TRF veteran speaks on standing for the flag

Veteran John Cervantes spoke at the Veterans Day program Thursday, Nov. 9 at Lincoln High School in Thief River Falls. Cervantes provided a veteran’s view of the national anthem protests. Video is online at www.trftimes.com.

by April Scheinoha
Reporter

    Veteran John Cervantes shared his take on the national anthem protests at a Veterans Day program Thursday, Nov. 9 at Lincoln High School in Thief River Falls.
    Cervantes is a retired sergeant first class who served in the Army National Guard for 24 years. He enlisted in the National Guard as a high school junior. Stateside, he helped with flood fights in 1997, 2001 and 2008. Cervantes was deployed for a peacekeeping mission in Bosnia and Herzegovina in 2003. Two years later, he began a 16-month deployment in Iraq.
    Cervantes spoke about the national anthem and what it means to veterans. “Can you believe these people are protesting our national anthem?” he asked. “I wonder how people can even protest this song.”
    Cervantes noted that protesters say they are protesting the national anthem due to repression, police brutality, the criminal justice system or the third verse of the anthem.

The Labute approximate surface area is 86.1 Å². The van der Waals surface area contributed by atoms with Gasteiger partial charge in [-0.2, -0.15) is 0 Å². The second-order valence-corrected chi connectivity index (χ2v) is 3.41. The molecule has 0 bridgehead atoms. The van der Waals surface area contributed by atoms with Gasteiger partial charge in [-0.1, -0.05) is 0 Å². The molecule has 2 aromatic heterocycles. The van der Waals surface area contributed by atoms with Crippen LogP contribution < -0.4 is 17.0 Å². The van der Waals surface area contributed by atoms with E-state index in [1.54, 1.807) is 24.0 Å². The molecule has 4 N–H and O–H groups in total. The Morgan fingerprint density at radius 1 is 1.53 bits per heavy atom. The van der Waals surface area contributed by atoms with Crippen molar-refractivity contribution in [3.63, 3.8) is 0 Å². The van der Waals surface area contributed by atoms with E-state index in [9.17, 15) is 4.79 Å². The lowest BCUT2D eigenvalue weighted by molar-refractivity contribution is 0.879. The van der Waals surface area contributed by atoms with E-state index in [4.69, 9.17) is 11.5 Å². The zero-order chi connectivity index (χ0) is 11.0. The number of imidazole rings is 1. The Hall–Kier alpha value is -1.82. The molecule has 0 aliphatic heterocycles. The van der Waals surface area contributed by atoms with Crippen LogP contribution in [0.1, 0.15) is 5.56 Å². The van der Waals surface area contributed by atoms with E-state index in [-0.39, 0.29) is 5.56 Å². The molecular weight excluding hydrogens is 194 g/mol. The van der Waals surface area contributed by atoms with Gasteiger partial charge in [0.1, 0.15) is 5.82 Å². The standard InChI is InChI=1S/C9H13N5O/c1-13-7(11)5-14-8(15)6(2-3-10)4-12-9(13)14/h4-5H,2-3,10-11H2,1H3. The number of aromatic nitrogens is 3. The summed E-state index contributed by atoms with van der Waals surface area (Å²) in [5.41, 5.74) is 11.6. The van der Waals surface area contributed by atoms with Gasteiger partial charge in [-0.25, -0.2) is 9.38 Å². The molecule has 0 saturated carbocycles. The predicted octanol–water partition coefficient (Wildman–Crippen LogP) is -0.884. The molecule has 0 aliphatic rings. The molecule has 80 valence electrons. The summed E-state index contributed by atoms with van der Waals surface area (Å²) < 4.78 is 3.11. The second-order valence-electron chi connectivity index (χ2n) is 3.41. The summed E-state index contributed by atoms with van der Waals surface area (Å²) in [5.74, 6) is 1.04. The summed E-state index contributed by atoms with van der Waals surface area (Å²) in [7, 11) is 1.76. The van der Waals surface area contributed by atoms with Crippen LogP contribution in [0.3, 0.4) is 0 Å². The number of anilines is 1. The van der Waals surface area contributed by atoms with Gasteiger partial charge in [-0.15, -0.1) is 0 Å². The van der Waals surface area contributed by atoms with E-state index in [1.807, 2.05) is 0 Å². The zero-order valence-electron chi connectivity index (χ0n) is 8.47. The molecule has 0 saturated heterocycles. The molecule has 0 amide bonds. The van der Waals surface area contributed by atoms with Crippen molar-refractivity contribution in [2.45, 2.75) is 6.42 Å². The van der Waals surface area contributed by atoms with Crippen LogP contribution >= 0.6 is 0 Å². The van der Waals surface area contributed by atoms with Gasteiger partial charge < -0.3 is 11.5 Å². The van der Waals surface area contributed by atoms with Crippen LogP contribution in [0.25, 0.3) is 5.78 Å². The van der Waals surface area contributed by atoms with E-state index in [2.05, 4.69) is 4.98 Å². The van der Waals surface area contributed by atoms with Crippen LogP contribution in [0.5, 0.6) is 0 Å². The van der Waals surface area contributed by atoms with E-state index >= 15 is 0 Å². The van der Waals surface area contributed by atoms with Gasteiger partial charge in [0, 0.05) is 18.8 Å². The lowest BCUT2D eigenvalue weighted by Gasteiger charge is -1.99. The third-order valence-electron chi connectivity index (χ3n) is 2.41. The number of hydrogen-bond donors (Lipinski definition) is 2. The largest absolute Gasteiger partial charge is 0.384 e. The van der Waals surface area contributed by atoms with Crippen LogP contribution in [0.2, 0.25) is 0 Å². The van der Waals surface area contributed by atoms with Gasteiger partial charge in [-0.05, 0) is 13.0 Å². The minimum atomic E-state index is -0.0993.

“If you look back to the War of 1812 and particularly the Battle of Baltimore, you will realize that Francis Scott Key’s thoughts became a poem, a song, a flag, our national anthem, and had absolutely nothing to do with today’s protest,” he said.
    Cervantes wondered whether the protesters were protesting Key’s negotiated release of an American prisoner, Key’s thoughts on Sept. 14, 1814, or the five million signatures on a Veterans of Foreign Wars petition that led “The Star-Spangled Banner” to become the national anthem in 1930.
    “No matter how I look at it, I realize that none of these protests have anything to do with our anthem but merely show disrespect to our veterans, their families and our country,” Cervantes said.
    Cervantes cited U.S. code, which stipulates that all people, including those in uniform, should stand at attention when the national anthem is sung and the U.S. flag is displayed. When only the anthem is sung, they are to face toward the music and act as if the flag were displayed.
    Cervantes noted that nearly everyone is related to a veteran or knows one. “If it’s one thing we veterans hold value in, it’s our flag. It symbolizes sacrifice, freedom, our nation, not to mention Remington Arms, Ford trucks and apple pie. Folks have been wounded both physically and mentally, and have even been killed protecting this flag and what it represents,” he said.
    With that in mind, Cervantes encouraged protesters to protest the issue at hand, not the national anthem.

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